Connecticut Supreme Court hears arguments in Newtown shooting case

<p>Several Sandy Hook families took their case today against gunmaker Remington Arms to Connecticut's highest court, arguing the company is responsible for the massacre in the Newtown elementary school.</p>

News 12 Staff

Nov 14, 2017, 11:49 AM

Updated 2,377 days ago

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Several Sandy Hook families took their case today against gunmaker Remington Arms to Connecticut's highest court, arguing the company is responsible for the massacre in the Newtown elementary school.
The nation is watching the case closely because if the families succeed, and the state Supreme Court allows it to move forward, it could lead to a flood of lawsuits against gunmakers.
According to police, Adam Lanza used a Bushmaster AR-15 rifle in the attack five years ago, when he killed 26 children and teachers.
Nine of those children's families argued Bushmaster's parent company, Remington Arms, specifically marketed a military-style weapon to people who were likely to use it to kill.
"Remington may never have known Adam Lanza, but they had been courting him for years, and the courtship between Remington and Adam Lanza is at the heart of this case," said Josh Koskoff, an attorney for the Sandy Hook families.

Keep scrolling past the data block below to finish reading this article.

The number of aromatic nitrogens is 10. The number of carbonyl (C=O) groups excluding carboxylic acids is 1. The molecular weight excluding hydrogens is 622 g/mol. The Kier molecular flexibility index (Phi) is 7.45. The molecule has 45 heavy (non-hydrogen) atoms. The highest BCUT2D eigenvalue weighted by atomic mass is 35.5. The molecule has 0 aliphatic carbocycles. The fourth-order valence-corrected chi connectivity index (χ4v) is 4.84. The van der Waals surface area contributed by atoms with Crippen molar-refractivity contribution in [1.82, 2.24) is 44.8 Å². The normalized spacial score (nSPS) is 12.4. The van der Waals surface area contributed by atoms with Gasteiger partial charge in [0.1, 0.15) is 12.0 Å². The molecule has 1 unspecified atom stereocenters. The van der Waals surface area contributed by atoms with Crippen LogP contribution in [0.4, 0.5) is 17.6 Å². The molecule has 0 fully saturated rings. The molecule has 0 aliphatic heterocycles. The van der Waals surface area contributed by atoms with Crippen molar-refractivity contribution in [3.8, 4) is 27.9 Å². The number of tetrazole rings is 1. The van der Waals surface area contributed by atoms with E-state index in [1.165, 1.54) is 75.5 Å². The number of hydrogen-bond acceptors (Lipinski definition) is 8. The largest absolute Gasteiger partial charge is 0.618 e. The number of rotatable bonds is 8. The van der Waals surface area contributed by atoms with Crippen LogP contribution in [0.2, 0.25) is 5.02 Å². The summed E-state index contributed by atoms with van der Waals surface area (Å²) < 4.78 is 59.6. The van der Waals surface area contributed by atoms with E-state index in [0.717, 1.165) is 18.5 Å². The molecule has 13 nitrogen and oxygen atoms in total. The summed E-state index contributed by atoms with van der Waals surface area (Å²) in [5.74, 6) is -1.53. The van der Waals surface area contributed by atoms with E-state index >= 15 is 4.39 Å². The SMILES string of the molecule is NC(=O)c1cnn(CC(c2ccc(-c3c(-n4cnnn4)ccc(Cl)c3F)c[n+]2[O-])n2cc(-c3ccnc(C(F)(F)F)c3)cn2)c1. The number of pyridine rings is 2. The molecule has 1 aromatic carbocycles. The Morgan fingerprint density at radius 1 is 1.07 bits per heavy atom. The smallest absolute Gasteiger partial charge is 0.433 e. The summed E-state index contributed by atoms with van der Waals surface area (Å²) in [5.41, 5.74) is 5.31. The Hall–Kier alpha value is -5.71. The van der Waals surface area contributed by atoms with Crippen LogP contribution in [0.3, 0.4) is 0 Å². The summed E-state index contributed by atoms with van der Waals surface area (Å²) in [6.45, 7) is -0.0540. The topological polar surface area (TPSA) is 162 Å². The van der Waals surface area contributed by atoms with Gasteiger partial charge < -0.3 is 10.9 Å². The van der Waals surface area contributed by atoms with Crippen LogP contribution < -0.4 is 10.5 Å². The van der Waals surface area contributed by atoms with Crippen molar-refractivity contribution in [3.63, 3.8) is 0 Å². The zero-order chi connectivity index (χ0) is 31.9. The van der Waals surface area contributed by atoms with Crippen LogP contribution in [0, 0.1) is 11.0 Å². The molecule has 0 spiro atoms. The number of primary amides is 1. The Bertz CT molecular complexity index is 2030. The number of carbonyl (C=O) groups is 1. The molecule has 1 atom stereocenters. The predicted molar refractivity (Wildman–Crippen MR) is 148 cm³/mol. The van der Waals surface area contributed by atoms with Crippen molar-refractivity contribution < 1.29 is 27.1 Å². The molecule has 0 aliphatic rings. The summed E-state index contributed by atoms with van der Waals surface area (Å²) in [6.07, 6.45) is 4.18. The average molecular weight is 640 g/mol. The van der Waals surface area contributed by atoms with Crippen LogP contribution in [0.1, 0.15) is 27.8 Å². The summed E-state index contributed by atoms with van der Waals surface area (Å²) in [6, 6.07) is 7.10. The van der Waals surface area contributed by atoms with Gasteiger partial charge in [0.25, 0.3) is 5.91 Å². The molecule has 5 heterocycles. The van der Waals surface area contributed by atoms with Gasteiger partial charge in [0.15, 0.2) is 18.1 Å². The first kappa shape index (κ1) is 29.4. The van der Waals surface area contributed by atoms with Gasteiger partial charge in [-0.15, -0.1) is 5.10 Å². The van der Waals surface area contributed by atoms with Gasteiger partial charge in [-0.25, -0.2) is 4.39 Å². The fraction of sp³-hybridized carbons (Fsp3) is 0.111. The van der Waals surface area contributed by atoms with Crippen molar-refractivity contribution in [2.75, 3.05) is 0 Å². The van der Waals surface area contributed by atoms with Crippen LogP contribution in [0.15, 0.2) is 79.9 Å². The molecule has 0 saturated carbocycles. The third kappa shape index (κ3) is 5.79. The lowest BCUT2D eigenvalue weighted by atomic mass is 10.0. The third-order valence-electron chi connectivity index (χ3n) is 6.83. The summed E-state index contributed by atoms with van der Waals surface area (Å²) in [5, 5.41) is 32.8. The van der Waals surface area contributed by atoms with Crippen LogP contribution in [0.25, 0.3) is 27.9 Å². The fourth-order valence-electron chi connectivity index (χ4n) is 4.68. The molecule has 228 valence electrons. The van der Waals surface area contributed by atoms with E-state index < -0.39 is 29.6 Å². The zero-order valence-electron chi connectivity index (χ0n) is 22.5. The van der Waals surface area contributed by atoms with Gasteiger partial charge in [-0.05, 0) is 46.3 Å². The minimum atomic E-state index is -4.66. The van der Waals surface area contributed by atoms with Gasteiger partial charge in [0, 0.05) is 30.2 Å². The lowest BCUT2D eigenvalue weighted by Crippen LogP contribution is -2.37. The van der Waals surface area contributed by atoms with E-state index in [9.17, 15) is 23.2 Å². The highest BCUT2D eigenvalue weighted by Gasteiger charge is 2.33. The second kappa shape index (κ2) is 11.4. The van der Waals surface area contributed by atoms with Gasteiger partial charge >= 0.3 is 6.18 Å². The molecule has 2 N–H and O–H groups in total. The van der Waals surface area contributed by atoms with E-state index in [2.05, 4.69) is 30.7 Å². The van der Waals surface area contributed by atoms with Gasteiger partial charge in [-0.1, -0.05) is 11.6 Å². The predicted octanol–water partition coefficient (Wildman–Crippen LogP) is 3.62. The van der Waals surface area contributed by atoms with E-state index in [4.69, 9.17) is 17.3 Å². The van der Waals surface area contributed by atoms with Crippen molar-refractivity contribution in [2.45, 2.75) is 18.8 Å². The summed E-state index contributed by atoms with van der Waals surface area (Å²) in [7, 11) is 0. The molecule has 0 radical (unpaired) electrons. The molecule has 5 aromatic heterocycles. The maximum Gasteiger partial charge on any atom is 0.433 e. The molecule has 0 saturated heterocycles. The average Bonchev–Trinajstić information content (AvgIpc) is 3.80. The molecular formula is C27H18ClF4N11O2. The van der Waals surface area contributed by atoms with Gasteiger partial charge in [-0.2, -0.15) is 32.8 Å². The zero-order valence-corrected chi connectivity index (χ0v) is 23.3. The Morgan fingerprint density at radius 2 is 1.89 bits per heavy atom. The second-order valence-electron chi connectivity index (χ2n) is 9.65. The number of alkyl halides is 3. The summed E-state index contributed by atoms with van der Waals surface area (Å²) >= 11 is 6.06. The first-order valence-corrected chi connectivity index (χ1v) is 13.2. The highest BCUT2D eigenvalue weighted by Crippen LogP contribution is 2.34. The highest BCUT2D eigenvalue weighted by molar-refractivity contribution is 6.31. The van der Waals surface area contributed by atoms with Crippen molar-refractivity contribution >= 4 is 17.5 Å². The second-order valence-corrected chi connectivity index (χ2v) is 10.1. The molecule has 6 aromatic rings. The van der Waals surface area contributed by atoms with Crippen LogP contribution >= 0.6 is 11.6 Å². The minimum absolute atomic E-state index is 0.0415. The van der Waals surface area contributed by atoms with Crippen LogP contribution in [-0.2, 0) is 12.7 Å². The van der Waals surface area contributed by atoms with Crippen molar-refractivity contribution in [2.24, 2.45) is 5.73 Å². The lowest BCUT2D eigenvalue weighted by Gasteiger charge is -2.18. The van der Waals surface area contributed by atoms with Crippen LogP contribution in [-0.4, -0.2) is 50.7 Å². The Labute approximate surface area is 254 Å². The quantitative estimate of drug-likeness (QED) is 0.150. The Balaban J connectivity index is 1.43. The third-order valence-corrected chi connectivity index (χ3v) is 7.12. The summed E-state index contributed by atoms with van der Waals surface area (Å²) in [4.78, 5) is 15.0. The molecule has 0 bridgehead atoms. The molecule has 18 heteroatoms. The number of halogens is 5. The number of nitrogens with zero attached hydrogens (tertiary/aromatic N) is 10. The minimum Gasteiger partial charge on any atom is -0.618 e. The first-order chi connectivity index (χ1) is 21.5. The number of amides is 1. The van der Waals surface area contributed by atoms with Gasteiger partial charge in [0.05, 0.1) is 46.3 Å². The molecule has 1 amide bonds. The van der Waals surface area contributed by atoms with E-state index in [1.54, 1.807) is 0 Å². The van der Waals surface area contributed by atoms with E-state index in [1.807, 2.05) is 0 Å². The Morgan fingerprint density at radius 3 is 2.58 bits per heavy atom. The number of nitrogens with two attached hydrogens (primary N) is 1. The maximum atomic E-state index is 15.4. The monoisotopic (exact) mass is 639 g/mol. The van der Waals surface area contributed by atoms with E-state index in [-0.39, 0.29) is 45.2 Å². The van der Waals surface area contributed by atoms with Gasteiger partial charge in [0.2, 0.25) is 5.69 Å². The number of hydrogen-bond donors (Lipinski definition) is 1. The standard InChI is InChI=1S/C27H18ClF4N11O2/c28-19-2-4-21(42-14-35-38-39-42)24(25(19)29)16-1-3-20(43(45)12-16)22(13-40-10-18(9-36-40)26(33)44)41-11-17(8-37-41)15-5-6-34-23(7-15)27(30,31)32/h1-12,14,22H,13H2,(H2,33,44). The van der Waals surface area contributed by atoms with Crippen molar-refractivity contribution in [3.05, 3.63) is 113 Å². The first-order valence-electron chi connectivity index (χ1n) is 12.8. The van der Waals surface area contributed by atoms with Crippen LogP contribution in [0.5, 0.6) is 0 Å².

Justice Richard Palmer asked James Vogts, an attorney for Remington, about what the legitimate use of an AR-15 should be.
"This kind of rifle is owned by millions of Americans all across the country for hunting, target shooting and home defense purposes," Vogts answered.
Vogts also argued that federal law shields gunmakers from most lawsuits.
"No matter how tragic, no matter how much we wish those children and their teachers were not lost, and their families had not suffered, the law needs to be applied dispassionately,"  Vogts said.
Ian Hockley's first-grader son, Dylan Hockley, was killed in the attack.
"They could not care less what happens to their guns once their cash is in the bank -- showing an utter disregard for the lives this weapon takes and the families it destroys," he said.
A lower court previously dismissed the families' case. The Supreme Court is deciding whether to reinstate it.
Hockley said the victims' families have "infinite patience" in their quest for justice.


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